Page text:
Architect and preservationist Henry Krotzer Jr. made lasting contributions to the rehabilitation and documentation of New Orleans’ built heritage.
Henry Krotzer Jr. was a New Orleans architect who dedicated his career to the documentation and rehabilitation of the city’s historic buildings. A graduate of Yale University and Tulane School of Architecture, he was partner at local architectural firm Koch and Wilson for many years before beginning a practice in his own name.¹ He worked on a number of high-profile historic rehabilitation projects, including the Lower Pontalba Building on Jackson Square, Gallier House and Hermann-Grima House, and San Francisco Plantation on River Road.²
Krotzer also worked to save the city’s historic neighborhoods. His legacy includes the successful nomination of the Lower Garden District to the National Register of Historic Places in 1972 on behalf of the newly formed Coliseum Square Association, a preservation-focused neighborhood group of which he was a leader.³ The Lower Garden District had suffered from deterioration and blight since the end of World War II, and a Mississippi River Bridge up-ramp built in the 1950s along Coliseum Square furthered the neighborhood’s decline.4 When the Mississippi River Bridge Authority and the State of Louisiana announced plans for a second bridge span to be located in the area, Krotzer and the Coliseum Square Association pursued the National Register nomination in order to gain protection under Section 106 of the 1966 National Historic Preservation Act.5 In doing so, the association not only defeated the second span, but they also successfully negotiated for the removal of the existing ramp.6 Krotzer went on to survey several more National Register–eligible neighborhoods with Koch and Wilson.7 In the late 1990s, he was a guiding force in the establishment of Felicity Redevelopment, Inc., a not-for-profit development corporation that works to revitalize the St. Charles Avenue corridor of the historic Central City neighborhood.8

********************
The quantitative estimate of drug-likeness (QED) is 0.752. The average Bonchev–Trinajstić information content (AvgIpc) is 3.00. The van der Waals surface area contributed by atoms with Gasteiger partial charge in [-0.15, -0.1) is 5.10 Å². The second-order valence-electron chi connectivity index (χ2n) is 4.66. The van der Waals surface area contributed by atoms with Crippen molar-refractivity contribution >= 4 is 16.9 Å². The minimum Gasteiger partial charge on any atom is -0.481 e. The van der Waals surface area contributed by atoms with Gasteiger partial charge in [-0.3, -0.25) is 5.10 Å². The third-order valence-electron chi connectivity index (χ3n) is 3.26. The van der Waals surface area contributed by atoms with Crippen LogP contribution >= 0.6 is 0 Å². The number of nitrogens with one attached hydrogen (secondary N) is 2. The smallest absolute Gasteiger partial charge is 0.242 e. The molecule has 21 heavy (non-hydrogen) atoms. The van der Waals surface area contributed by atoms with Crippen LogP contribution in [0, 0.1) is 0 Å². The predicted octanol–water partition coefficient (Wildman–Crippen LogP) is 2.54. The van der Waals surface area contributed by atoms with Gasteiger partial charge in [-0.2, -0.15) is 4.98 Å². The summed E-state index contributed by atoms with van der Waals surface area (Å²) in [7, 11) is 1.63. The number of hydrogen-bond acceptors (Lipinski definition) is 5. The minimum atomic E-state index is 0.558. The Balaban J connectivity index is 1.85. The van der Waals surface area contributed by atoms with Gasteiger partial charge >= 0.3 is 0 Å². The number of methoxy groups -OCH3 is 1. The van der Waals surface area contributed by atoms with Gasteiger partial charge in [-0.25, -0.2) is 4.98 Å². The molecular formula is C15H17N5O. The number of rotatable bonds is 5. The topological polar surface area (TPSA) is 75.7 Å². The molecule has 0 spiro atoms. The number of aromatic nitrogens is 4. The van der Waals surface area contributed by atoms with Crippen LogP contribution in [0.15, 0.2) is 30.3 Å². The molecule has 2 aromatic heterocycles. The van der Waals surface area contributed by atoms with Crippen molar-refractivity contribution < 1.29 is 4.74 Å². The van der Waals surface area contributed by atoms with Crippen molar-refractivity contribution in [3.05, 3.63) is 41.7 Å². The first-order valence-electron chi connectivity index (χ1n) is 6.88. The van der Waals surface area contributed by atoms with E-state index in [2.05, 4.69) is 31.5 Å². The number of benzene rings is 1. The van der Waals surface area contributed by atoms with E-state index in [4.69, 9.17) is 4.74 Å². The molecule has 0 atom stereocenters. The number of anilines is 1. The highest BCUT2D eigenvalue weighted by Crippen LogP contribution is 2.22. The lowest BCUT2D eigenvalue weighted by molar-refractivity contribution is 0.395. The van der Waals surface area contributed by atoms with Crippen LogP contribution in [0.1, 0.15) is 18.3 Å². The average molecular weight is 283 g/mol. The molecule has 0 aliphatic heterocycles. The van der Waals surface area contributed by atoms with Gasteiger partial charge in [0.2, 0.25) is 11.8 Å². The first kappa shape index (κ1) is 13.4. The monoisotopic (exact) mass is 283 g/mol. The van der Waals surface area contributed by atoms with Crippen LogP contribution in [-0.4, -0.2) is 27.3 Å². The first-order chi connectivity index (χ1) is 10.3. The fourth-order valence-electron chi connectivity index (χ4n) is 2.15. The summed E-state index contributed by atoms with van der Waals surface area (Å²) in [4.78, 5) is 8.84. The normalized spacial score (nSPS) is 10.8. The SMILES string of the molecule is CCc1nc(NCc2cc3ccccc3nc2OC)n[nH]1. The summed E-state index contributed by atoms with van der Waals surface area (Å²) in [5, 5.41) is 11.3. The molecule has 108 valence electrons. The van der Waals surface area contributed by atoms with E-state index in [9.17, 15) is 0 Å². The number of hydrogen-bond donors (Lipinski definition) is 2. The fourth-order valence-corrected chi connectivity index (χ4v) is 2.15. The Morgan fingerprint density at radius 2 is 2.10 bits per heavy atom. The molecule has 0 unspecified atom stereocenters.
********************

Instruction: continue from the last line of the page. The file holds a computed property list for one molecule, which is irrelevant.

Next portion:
Krotzer’s office records and papers (c. 1940–1981) are held at Tulane University’s Southeastern Architectural Archive.
1. Bonnie Warren, “Meeting of the Minds,” New Orleans Magazine, December 1, 2009.
3. Louisiana Division of Historic Preservation, “Lower Garden District,” National Register of Historic Places, September 7, 1972; and John Pope, “Henry Krotzer Jr., architect and preservationist, dies at age 86,” nola.com, September 11, 2012.
4. Coliseum Square Neighborhood Association, “History of The Lower Garden District.”
5. Carleton Knight III, “Urban Pioneers–A Story of Restoration in the Inner City,” Preservation News XIII no. 7 (July 1973): cover; and Pope, “Henry Krotzer Jr., architect and preservationist, dies at age 86.”
6. Lydia Schmalz, “The Downing of the Camp Street Up Ramp: A Preservation Victory In the Lower Garden District,” Preservation in Print 21 no. 9 (November 1994): 28.
7. Louise Martin, “A Tribute to Henry Krotzer,” Preservation in Print 39 no. 9 (December 2012): 16.